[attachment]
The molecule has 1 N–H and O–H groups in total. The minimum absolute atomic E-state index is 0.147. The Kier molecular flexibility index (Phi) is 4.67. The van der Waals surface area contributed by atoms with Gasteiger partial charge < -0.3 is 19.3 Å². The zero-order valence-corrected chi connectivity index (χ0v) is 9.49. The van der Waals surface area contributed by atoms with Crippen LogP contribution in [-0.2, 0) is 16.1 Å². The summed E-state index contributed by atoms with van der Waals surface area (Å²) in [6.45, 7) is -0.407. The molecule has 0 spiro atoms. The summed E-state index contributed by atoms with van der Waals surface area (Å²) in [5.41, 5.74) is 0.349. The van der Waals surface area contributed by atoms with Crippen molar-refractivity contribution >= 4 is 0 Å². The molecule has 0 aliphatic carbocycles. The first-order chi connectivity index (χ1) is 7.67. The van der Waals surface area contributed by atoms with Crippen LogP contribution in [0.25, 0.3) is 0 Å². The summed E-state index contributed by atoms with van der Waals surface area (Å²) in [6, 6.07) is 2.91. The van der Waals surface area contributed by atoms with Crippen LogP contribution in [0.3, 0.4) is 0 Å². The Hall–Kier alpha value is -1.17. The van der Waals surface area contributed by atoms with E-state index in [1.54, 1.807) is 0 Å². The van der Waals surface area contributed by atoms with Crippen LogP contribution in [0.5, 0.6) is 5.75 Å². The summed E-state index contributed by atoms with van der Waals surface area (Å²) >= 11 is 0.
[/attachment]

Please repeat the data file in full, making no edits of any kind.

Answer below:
The molecule has 1 N–H and O–H groups in total. The minimum absolute atomic E-state index is 0.147. The Kier molecular flexibility index (Phi) is 4.67. The van der Waals surface area contributed by atoms with Gasteiger partial charge < -0.3 is 19.3 Å². The zero-order valence-corrected chi connectivity index (χ0v) is 9.49. The van der Waals surface area contributed by atoms with Crippen LogP contribution in [-0.2, 0) is 16.1 Å². The summed E-state index contributed by atoms with van der Waals surface area (Å²) in [6.45, 7) is -0.407. The molecule has 0 spiro atoms. The summed E-state index contributed by atoms with van der Waals surface area (Å²) in [5.41, 5.74) is 0.349. The van der Waals surface area contributed by atoms with Crippen molar-refractivity contribution >= 4 is 0 Å². The molecule has 0 aliphatic carbocycles. The first-order chi connectivity index (χ1) is 7.67. The van der Waals surface area contributed by atoms with Crippen LogP contribution in [0.25, 0.3) is 0 Å². The summed E-state index contributed by atoms with van der Waals surface area (Å²) in [6, 6.07) is 2.91. The van der Waals surface area contributed by atoms with Crippen LogP contribution in [0.3, 0.4) is 0 Å². The Hall–Kier alpha value is -1.17. The van der Waals surface area contributed by atoms with E-state index in [1.54, 1.807) is 0 Å². The van der Waals surface area contributed by atoms with Crippen LogP contribution in [0.5, 0.6) is 5.75 Å². The summed E-state index contributed by atoms with van der Waals surface area (Å²) >= 11 is 0.